Making a statement may be the paradigmatic use of language, but there are all sorts of other things we can do with words. We can make requests, ask questions, give orders, make promises, give thanks, offer apologies, and so on. Moreover, almost any speech act is really the performance of several acts at once, distinguished by different aspects of the speaker's intention: there is the act of saying something, what one does in saying it, such as requesting or promising, and how one is trying to affect one's audience.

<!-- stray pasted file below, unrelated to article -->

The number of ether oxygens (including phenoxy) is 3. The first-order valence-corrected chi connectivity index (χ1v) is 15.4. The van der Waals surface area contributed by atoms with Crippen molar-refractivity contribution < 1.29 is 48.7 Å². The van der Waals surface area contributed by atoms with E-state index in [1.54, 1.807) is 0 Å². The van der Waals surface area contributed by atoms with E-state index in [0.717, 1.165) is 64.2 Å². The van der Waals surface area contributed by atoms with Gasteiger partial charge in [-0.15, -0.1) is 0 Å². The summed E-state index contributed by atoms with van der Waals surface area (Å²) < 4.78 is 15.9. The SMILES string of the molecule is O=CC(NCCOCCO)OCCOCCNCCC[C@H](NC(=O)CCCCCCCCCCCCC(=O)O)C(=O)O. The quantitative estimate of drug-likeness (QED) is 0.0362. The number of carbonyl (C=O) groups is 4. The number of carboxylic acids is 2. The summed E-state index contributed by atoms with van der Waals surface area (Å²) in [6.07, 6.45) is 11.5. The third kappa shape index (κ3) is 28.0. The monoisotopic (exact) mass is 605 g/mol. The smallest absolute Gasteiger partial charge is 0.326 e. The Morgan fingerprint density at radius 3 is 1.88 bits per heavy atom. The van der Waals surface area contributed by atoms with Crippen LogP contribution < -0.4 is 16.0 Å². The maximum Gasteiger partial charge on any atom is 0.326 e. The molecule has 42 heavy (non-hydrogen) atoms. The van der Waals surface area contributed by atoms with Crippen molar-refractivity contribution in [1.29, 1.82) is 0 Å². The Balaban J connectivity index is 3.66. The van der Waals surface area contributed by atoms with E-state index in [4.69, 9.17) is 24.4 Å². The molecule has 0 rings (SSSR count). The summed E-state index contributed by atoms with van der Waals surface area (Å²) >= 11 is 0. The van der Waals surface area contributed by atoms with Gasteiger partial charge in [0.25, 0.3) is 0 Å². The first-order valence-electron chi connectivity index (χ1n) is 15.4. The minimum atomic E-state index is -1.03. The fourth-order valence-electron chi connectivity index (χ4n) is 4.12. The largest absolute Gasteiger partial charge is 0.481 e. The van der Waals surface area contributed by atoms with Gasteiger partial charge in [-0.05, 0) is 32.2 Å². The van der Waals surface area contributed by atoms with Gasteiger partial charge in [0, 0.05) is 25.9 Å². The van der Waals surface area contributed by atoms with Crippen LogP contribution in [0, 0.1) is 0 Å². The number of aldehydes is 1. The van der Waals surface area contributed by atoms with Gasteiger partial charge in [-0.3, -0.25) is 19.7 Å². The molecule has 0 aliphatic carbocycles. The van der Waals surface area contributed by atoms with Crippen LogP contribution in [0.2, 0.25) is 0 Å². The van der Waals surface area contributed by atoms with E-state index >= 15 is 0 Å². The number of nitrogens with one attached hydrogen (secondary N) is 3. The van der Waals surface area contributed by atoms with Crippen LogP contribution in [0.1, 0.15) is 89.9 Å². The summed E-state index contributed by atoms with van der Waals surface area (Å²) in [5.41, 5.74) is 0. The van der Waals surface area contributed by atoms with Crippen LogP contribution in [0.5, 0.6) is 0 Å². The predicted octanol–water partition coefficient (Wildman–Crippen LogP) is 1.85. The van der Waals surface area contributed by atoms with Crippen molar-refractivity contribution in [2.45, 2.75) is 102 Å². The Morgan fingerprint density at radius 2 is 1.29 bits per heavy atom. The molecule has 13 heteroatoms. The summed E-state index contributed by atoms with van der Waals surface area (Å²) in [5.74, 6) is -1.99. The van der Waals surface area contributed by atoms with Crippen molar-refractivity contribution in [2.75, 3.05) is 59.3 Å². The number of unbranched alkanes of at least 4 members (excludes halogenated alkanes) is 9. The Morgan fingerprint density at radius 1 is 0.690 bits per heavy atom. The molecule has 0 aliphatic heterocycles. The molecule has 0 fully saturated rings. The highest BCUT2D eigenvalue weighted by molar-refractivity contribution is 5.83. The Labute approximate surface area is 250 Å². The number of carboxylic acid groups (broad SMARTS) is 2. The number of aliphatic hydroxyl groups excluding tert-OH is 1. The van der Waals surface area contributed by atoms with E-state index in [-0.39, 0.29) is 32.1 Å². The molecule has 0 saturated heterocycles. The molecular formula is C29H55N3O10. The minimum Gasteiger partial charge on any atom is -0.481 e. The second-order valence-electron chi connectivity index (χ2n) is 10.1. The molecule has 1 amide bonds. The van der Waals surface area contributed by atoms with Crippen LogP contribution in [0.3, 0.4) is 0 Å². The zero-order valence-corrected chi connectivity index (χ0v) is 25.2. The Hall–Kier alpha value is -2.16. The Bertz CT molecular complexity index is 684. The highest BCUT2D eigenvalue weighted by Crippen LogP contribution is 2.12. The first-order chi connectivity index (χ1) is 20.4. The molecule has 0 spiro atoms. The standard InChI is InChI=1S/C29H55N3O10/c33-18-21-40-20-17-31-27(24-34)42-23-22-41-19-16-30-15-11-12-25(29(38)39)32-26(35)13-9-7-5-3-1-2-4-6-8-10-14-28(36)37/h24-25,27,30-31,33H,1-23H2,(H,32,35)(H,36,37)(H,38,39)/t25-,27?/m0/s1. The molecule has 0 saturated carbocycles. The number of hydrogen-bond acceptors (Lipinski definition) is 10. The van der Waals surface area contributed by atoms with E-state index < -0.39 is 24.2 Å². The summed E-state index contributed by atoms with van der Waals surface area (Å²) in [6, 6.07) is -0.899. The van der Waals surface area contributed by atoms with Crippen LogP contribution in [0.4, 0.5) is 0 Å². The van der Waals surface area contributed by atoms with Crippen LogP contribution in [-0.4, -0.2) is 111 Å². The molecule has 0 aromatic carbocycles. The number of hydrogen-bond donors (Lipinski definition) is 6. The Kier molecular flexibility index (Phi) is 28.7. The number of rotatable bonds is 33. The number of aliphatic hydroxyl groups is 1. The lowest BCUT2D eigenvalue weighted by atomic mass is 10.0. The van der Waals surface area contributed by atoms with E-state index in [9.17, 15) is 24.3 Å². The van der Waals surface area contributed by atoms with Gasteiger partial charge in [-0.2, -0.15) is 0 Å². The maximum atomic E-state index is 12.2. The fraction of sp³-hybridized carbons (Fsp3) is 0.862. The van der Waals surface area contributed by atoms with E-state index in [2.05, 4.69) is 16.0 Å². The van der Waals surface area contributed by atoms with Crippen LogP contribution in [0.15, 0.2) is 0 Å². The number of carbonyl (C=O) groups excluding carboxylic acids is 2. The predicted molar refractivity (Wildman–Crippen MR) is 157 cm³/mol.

The theory of speech acts is partly taxonomic and partly explanatory. It must systematically classify types of speech acts and the ways in which they can succeed or fail. It must reckon with the fact that the relationship between the words being used and the force of their utterance is often oblique.